Paul Buckowski joined Union in September 2022 as the college photographer in the Communications and Marketing office.
As a child, he lived in New Jersey, Colorado, back to New Jersey, then up to Bloomingdale, N.Y., then back to New Jersey, then back to Bloomingdale, then back to New Jersey, and finally back to Bloomingdale, and then just a short move to Saranac Lake, N.Y.
In the woods behind an elementary school near his home in Bloomingdale is where Buckowski took some of his first photographs. That elementary school parking lot is also where he destroyed his father's Volkswagen Beetle, as his dad was trying to teach him how to drive a stick shift.
Buckowski studied commercial photography at the Rochester Institute of Technology, where in his freshman year he witnessed his roommate almost burn down a photo studio on campus. His roommate learned that rubber cement, a paper backdrop and fire are not a good combination. In the final semester of his senior year, an independent study project doing documentary-style photography at a tattoo parlor in Rochester changed his photography direction.
After college, he worked as a photojournalist in New Jersey, Ohio, South Dakota and New York. Some of his most memorable assignments were spent on a cattle ranch during calving season, riding a horse for days through the rolling hills of western South Dakota (not once did he fall off his horse). He spent months traveling through the Adirondacks for a story on acid rain and its effects on the lakes. He spent several years covering the annual Big Foot Memorial Ride, which was held to remember the Lakota murdered at Wounded Knee by the U.S. in 1890. He spent weeks traveling the length of the Hudson River from Lake Tear in the Clouds down to New York City. He spent a lot of time documenting the families who travel from the south to the north combining wheat during harvest time.
Buckowski and his wife, Alisa, an English teacher, live in East Greenbush with their son, Dylan, 10, and their dog, Ottisey. Buckowski loves to be out in nature. He is still trying to get his son interested in hiking.
FIRST APP YOU LOOK AT IN THE MORNING: Drafts. I just use it for everything, thoughts, ideas, my things to do list (that never gets done). Drafts is my brain in so many ways.
GO-TO BREAKFAST: Eggs. Many different ways, but just eggs.
WHAT'S THE LAST GREAT BOOK YOU READ? “A Bridge Too Far” by Cornelius Ryan. I am reading it to my son at bedtime, and because I am reading to him, that makes it special for me.
BEST ADVICE YOU EVER RECEIVED: Do not let yourself being there to photograph a moment or event become more important than the event itself and the people there. I've forgotten the name of the priest, but this was in Rochester, N.Y. when I was in college. He told this to me when I was allowed to photograph him administering last rites to a woman. I took that advice to heart. It has made me a better human being and photographer.
FAVORITE PLACE TO VISIT: The beach on the Maine coast. My wife and I have always loved the ocean, and with Dylan it is just one huge sandbox where he and I can just dig and play and talk. I play in the sand with Dylan and Alisa plays in the water with him (Maine water is a little too cold for me), and the three of us take a lot of walks on the beach.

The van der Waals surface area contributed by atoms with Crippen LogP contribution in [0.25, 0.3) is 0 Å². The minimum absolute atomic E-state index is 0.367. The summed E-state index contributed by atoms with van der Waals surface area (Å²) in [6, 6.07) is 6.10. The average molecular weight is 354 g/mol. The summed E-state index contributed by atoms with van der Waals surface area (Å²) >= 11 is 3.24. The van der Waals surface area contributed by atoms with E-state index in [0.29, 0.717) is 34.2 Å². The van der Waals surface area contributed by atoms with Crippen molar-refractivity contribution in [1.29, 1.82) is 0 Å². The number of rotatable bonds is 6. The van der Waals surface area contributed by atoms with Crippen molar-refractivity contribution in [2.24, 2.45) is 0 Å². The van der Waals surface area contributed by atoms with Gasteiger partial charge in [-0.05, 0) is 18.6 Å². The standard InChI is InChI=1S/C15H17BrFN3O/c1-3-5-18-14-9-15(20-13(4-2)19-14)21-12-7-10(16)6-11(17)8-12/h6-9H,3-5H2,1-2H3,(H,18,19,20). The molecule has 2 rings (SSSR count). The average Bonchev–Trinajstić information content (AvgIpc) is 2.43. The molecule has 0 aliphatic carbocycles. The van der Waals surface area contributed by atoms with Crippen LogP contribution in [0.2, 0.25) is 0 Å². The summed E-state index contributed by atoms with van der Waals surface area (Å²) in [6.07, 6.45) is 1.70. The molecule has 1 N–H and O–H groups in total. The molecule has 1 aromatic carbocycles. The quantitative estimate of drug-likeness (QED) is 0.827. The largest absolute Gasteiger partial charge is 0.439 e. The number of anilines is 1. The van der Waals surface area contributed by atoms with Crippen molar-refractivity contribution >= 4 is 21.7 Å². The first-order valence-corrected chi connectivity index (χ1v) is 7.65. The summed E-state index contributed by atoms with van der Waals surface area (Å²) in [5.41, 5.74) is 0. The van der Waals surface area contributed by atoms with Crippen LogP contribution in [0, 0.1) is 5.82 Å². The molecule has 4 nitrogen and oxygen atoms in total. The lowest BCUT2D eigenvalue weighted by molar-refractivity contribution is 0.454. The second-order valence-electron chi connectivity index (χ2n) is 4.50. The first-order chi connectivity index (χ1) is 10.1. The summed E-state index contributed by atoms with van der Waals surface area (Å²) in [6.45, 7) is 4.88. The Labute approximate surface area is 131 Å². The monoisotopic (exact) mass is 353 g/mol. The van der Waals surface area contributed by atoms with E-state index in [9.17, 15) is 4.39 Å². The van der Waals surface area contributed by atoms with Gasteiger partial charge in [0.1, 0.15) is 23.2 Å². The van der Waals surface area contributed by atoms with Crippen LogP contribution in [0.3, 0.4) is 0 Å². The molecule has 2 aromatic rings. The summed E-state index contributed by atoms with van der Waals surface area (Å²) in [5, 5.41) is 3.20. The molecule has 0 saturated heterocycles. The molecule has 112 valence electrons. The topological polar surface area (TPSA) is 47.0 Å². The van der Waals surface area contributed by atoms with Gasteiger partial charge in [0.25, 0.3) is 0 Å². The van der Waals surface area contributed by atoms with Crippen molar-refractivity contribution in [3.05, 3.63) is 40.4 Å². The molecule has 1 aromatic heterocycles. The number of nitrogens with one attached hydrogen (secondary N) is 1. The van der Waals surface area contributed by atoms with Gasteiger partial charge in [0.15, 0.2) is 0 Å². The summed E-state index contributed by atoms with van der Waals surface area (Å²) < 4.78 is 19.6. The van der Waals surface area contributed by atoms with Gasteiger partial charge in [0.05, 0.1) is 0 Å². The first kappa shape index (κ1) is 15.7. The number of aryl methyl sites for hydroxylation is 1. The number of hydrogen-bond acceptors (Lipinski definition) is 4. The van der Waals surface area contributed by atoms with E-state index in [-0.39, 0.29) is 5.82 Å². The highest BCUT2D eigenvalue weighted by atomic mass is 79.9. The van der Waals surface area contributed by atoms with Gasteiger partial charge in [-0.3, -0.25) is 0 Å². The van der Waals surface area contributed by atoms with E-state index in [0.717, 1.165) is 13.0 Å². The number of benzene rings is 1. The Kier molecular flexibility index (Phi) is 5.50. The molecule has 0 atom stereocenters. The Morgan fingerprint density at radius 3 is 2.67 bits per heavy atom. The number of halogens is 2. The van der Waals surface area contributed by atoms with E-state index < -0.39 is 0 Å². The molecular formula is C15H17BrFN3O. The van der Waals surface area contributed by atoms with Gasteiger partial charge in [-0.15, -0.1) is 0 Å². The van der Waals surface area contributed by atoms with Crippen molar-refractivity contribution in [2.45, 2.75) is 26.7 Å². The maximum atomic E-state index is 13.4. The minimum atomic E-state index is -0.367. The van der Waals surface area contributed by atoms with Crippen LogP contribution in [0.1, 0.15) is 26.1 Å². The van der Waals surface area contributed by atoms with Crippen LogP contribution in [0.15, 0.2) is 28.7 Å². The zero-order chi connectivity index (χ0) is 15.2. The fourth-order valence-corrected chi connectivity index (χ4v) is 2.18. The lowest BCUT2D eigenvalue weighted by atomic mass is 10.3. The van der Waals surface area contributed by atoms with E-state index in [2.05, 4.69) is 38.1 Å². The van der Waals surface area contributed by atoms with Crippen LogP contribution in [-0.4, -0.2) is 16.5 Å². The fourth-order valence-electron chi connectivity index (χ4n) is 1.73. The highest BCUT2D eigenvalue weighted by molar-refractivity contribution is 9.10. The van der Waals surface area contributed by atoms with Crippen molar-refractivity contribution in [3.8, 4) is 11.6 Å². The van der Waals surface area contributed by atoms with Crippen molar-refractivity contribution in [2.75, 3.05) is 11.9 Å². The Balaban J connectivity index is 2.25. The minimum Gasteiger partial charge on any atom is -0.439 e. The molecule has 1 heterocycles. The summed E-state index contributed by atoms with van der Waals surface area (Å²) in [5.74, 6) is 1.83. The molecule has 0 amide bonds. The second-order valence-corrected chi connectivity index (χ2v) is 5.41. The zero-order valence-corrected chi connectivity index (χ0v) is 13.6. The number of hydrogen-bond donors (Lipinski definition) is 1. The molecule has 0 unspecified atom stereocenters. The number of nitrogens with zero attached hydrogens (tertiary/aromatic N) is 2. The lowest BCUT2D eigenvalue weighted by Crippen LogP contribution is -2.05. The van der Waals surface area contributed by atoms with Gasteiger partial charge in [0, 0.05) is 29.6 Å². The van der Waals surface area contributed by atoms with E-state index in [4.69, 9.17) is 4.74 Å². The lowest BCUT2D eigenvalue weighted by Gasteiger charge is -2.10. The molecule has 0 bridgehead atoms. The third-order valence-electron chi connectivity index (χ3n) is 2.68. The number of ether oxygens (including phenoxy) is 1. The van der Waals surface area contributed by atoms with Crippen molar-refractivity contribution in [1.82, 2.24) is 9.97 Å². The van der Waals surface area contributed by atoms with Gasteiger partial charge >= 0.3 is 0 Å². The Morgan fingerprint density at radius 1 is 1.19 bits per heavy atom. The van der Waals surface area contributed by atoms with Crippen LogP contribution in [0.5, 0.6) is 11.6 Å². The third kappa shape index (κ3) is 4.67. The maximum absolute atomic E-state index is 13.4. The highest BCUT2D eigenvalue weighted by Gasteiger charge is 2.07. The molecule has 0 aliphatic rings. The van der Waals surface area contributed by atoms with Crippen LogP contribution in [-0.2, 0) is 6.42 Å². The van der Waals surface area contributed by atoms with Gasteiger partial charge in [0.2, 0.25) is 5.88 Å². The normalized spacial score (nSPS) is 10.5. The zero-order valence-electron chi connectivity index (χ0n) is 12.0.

WHAT ARE YOU WATCHING RIGHT NOW?: Re-watching/finishing “The Good Place.” I started it a few years ago and never finished, so I'm starting from the beginning again. By the end, I should have life and after life figured out, fingers crossed!
ONE SKILL YOU WISH YOU HAD: Sculpting stone, or any material. I am amazed when someone can look at a block of material and then carve away at it to create a piece of art. My brain just cannot figure that out. If I had that skill it could translate to helping me in other ways in life.
THREE DINNER PARTY GUESTS (living or deceased): My son, Dylan, so he can meet my father and so I can get him away from playing online games, although when I said this to him he said he would probably bring his computer with him, but I'd still invite him to the dinner.
My father died shortly after I had started working my first job at a newspaper. I'd like him to meet Dylan, and see the two of them have a conversation.
Eugene Smith, a photographer who died in 1978. I did a grade school book report on him. Smith was a huge influence on me wanting to become a photographer and he was a master at photo stories. I would love to talk with him about how he sees things through his camera and how he dealt with the very emotional situations he photographed, and how he understood his purpose in life being a photographer.
FIRST CONCERT: Loverboy, in Lake Placid, N.Y., in 1984
LITTLE KNOWN FACT ABOUT YOU: Former President Jimmy Carter once yelled at me at a Habitat for Humanity build in South Dakota. I was photographing the event, and he asked me to put my camera down and hand a long piece of siding up to him and his wife, Rosalynn, as they stood on scaffolding. Being a photographer and not a siding contractor, I had it flipped the wrong way. He pretty much destroyed me and my lack of vinyl material knowledge. I would have made a strong argument back and set him straight had those large Secret Service agents not been standing right there.